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  • Mr Sisay you seem to miss the point. I am not sure the discord is about giving jobs to the opposition or does oppostion for you mean people from the South and East.
    I am aslo a victim of the indiscriminate dismissal after 2007 as where hundreds of other people who held professional jobs who also dismissed. But thanks God for the dismissal I have found something more productive to do.

    Now To the issues are we saying there are APC party supporters or sympathiser who voted for President Koroma in the whole of the south East or are we saying in the last three years of his incumbency he has not had allies for the South and East I am sure he has.

    All we are saying is we should learn from the mistakes of our past and try be build an inclusive, better and a stronger Sierra Leone.

    In my previous Job the Now Minister of Agriculture was the M&E Manager was he sacked no he continued in his job for over five and was steadliy promoted to that rank.

    The now Commissioner of NaCSA was the Director of Community Development Programmes was he sacked no he continued in his job.

    Better still the President younger brother was a project officer for Monitoring and evaluation was he sacked no he continued in that position for over seven years uptill his brother became president and he had to move on to brighter things.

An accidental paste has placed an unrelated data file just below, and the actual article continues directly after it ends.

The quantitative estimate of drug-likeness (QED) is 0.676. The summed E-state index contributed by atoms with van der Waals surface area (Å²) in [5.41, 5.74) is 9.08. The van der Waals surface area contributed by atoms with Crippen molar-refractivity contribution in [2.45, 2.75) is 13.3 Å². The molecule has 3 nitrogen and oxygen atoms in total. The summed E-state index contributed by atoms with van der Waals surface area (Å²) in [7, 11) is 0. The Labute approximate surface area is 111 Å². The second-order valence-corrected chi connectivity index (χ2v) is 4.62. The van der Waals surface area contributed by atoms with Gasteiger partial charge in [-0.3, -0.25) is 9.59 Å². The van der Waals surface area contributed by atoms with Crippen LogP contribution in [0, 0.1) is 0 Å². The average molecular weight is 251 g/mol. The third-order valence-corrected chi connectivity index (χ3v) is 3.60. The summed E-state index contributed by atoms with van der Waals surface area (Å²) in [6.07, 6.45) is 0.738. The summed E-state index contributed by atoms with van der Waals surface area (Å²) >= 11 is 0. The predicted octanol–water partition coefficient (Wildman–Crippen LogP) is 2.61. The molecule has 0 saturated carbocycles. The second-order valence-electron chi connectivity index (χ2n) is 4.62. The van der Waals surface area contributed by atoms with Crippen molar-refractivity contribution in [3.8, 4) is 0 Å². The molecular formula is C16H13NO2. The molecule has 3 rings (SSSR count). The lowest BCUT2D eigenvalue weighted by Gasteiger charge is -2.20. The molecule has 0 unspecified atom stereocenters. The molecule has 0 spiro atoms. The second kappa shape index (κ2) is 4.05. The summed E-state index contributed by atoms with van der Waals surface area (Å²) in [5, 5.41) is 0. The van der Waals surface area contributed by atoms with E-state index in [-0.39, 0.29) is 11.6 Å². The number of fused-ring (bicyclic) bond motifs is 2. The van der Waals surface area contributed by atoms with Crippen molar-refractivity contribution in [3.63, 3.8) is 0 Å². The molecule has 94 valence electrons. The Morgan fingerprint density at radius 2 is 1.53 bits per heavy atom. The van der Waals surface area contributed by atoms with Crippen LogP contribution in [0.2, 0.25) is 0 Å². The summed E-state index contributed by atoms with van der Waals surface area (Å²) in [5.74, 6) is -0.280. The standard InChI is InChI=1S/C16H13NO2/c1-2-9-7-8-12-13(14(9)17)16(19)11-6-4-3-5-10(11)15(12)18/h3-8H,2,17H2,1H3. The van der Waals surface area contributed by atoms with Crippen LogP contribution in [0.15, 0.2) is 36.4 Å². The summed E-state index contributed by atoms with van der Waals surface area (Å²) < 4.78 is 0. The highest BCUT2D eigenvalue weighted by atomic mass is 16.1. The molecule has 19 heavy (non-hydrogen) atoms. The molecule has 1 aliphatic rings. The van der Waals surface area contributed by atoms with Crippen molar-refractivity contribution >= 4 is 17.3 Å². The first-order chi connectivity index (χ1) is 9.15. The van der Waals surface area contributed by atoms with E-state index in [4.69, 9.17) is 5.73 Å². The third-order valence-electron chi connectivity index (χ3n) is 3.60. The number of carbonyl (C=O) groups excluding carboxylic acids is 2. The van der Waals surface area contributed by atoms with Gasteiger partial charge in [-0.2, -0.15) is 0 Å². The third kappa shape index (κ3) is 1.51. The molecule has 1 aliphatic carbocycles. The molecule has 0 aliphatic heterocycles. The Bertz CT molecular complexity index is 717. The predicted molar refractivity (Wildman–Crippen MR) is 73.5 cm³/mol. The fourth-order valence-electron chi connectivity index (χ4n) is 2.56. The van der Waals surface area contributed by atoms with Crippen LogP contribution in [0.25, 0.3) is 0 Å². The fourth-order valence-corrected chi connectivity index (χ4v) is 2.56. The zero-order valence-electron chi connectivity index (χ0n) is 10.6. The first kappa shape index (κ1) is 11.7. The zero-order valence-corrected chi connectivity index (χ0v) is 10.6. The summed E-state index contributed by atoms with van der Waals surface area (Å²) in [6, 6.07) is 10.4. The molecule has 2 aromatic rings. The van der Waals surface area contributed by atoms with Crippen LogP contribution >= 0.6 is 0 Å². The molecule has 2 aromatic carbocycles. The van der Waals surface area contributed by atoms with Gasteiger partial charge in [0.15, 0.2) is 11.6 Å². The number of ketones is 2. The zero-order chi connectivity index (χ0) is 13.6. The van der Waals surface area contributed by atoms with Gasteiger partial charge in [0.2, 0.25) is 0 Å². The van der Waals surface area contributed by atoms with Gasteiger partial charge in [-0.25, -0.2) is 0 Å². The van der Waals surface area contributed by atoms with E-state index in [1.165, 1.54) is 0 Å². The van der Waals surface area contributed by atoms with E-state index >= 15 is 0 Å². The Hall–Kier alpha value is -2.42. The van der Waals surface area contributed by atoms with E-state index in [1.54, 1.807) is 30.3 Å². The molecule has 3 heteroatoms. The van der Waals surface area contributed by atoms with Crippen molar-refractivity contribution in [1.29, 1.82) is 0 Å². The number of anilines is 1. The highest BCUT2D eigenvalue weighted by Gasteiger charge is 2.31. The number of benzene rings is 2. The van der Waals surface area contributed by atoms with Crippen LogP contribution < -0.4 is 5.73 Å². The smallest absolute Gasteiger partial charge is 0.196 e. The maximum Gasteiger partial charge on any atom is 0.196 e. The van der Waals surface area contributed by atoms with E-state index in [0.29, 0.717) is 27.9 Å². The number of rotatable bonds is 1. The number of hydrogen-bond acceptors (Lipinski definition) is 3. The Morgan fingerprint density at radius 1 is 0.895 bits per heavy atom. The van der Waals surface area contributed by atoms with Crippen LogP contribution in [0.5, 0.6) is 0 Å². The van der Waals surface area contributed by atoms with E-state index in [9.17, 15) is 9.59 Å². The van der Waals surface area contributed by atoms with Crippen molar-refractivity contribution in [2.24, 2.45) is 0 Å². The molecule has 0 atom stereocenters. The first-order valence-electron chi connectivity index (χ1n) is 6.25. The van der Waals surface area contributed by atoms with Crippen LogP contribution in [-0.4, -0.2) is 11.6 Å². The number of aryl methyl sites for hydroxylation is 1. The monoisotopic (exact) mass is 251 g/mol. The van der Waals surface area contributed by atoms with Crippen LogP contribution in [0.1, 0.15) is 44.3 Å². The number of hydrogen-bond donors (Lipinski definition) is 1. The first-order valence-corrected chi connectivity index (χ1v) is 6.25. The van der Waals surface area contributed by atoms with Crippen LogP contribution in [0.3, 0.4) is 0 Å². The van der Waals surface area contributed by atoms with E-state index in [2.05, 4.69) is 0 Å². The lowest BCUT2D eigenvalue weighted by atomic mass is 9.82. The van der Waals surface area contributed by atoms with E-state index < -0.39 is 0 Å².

All we are saying is people should by no means be exluded from be it jobs or other oppurtunities on the basis of their identity.

    Lets work on the causes war with realisation that we should be a more inclusive united and prosperous country

    Long live Sierra Leone

    30th November 2010
  • Well-stated Fallay. I think this is the point that has always been missing in the two sides of the argument. It is crude to assume that all South-Easterners are SLPP or that all North-Westerners are APC. If this assumption was right we wouldn’t have the likes of Alpha Timbo, Osman Boi Kamara or Alpha Wurie all seeking for SLPP leadership. Unless we open up and accommodate the ‘others’ there can be no meaningful peace in Sierra Leone. I may not have been a strong admirer of Tejan Kabba but his statemanly role in bridging the regional divide leaves a lot to be desired. Accommodating the ‘others’ does not amount to the dissolution of the opposition for as long as the target is to include the APC voices from the South and East. Is it that Ernest Koroma has still got no eyes to identify any of such people?

    Hassan may need to do some more research to aptly understand and position himself within the discourses at issue. The two positions raised merely distort the point and does not adequately reflect the key concerns. It is either there is a complete lack of understanding on one part or that there is a deliberate attempt to distort the facts and hence, justify the establishment. Either way, Ernest Koroma has the final say and he will have to live with this for the rest of his life.